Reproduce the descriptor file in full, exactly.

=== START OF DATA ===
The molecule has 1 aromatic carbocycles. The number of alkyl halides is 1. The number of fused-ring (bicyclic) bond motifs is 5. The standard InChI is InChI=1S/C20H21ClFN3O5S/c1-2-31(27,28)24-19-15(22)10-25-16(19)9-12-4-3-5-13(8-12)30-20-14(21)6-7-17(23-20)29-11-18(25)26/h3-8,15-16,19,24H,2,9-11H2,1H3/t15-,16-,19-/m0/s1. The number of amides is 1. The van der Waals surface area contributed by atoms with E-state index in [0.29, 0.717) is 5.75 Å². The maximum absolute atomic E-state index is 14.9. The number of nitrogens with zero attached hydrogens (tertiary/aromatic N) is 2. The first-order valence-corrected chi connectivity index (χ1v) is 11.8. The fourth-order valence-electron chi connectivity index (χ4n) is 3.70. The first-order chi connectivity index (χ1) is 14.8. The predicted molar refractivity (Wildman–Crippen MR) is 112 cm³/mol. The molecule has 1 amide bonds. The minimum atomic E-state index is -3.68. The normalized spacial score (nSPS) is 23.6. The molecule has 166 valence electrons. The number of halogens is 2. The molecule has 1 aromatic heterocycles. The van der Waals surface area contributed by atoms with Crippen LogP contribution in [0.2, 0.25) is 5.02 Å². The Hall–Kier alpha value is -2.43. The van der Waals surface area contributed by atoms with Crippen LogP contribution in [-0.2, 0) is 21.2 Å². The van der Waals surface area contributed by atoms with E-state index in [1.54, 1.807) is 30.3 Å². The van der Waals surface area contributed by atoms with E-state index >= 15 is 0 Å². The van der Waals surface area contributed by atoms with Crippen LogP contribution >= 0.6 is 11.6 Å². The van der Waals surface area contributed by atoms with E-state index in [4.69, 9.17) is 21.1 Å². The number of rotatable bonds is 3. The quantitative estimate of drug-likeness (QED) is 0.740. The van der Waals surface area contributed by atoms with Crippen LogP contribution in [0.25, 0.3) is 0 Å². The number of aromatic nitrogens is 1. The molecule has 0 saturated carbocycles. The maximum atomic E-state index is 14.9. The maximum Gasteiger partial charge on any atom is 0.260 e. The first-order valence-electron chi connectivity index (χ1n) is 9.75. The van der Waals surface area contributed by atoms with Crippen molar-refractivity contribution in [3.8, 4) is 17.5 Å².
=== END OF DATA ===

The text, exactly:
The molecule has 1 aromatic carbocycles. The number of alkyl halides is 1. The number of fused-ring (bicyclic) bond motifs is 5. The standard InChI is InChI=1S/C20H21ClFN3O5S/c1-2-31(27,28)24-19-15(22)10-25-16(19)9-12-4-3-5-13(8-12)30-20-14(21)6-7-17(23-20)29-11-18(25)26/h3-8,15-16,19,24H,2,9-11H2,1H3/t15-,16-,19-/m0/s1. The number of amides is 1. The van der Waals surface area contributed by atoms with E-state index in [0.29, 0.717) is 5.75 Å². The maximum absolute atomic E-state index is 14.9. The number of nitrogens with zero attached hydrogens (tertiary/aromatic N) is 2. The first-order valence-corrected chi connectivity index (χ1v) is 11.8. The fourth-order valence-electron chi connectivity index (χ4n) is 3.70. The first-order chi connectivity index (χ1) is 14.8. The predicted molar refractivity (Wildman–Crippen MR) is 112 cm³/mol. The molecule has 1 amide bonds. The minimum atomic E-state index is -3.68. The normalized spacial score (nSPS) is 23.6. The molecule has 166 valence electrons. The number of halogens is 2. The molecule has 1 aromatic heterocycles. The van der Waals surface area contributed by atoms with Crippen LogP contribution in [0.2, 0.25) is 5.02 Å². The Hall–Kier alpha value is -2.43. The van der Waals surface area contributed by atoms with Crippen LogP contribution in [-0.2, 0) is 21.2 Å². The van der Waals surface area contributed by atoms with E-state index in [1.54, 1.807) is 30.3 Å². The van der Waals surface area contributed by atoms with E-state index >= 15 is 0 Å². The van der Waals surface area contributed by atoms with Crippen LogP contribution >= 0.6 is 11.6 Å². The van der Waals surface area contributed by atoms with E-state index in [4.69, 9.17) is 21.1 Å². The number of rotatable bonds is 3. The quantitative estimate of drug-likeness (QED) is 0.740. The van der Waals surface area contributed by atoms with Crippen LogP contribution in [0.25, 0.3) is 0 Å². The number of aromatic nitrogens is 1. The molecule has 0 saturated carbocycles. The maximum atomic E-state index is 14.9. The maximum Gasteiger partial charge on any atom is 0.260 e. The first-order valence-electron chi connectivity index (χ1n) is 9.75. The van der Waals surface area contributed by atoms with Crippen molar-refractivity contribution in [3.8, 4) is 17.5 Å².